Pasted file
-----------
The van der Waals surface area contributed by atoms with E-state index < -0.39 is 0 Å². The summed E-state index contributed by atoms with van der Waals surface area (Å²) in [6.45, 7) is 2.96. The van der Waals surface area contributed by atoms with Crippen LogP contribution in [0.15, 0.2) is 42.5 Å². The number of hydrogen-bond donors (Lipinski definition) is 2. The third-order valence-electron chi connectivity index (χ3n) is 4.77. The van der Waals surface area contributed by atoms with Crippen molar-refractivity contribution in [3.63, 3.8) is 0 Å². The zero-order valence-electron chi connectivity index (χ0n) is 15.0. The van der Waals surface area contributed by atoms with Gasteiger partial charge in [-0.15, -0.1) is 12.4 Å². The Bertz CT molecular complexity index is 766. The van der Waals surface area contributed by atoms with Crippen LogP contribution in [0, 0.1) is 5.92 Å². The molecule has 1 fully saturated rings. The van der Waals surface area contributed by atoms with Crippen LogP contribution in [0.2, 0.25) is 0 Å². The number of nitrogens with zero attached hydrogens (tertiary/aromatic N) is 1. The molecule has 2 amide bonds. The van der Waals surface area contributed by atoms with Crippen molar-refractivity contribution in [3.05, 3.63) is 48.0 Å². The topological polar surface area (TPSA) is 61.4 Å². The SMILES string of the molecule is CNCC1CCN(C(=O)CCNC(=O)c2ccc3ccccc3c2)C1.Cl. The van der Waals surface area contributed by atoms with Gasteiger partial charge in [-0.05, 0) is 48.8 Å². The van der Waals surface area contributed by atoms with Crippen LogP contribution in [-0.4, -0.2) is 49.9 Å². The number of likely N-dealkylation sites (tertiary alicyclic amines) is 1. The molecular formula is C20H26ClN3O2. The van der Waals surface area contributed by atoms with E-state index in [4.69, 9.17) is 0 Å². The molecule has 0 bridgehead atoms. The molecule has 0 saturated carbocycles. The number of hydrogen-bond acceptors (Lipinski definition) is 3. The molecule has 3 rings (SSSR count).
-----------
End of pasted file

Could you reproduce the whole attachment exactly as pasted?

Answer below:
The van der Waals surface area contributed by atoms with E-state index < -0.39 is 0 Å². The summed E-state index contributed by atoms with van der Waals surface area (Å²) in [6.45, 7) is 2.96. The van der Waals surface area contributed by atoms with Crippen LogP contribution in [0.15, 0.2) is 42.5 Å². The number of hydrogen-bond donors (Lipinski definition) is 2. The third-order valence-electron chi connectivity index (χ3n) is 4.77. The van der Waals surface area contributed by atoms with Crippen molar-refractivity contribution in [3.63, 3.8) is 0 Å². The zero-order valence-electron chi connectivity index (χ0n) is 15.0. The van der Waals surface area contributed by atoms with Gasteiger partial charge in [-0.15, -0.1) is 12.4 Å². The Bertz CT molecular complexity index is 766. The van der Waals surface area contributed by atoms with Crippen LogP contribution in [0, 0.1) is 5.92 Å². The molecule has 1 fully saturated rings. The van der Waals surface area contributed by atoms with Crippen LogP contribution in [0.2, 0.25) is 0 Å². The number of nitrogens with zero attached hydrogens (tertiary/aromatic N) is 1. The molecule has 2 amide bonds. The van der Waals surface area contributed by atoms with Crippen molar-refractivity contribution in [3.05, 3.63) is 48.0 Å². The topological polar surface area (TPSA) is 61.4 Å². The SMILES string of the molecule is CNCC1CCN(C(=O)CCNC(=O)c2ccc3ccccc3c2)C1.Cl. The van der Waals surface area contributed by atoms with Gasteiger partial charge in [-0.05, 0) is 48.8 Å². The van der Waals surface area contributed by atoms with Crippen LogP contribution in [-0.4, -0.2) is 49.9 Å². The number of likely N-dealkylation sites (tertiary alicyclic amines) is 1. The molecular formula is C20H26ClN3O2. The van der Waals surface area contributed by atoms with E-state index in [4.69, 9.17) is 0 Å². The molecule has 0 bridgehead atoms. The molecule has 0 saturated carbocycles. The number of hydrogen-bond acceptors (Lipinski definition) is 3. The molecule has 3 rings (SSSR count).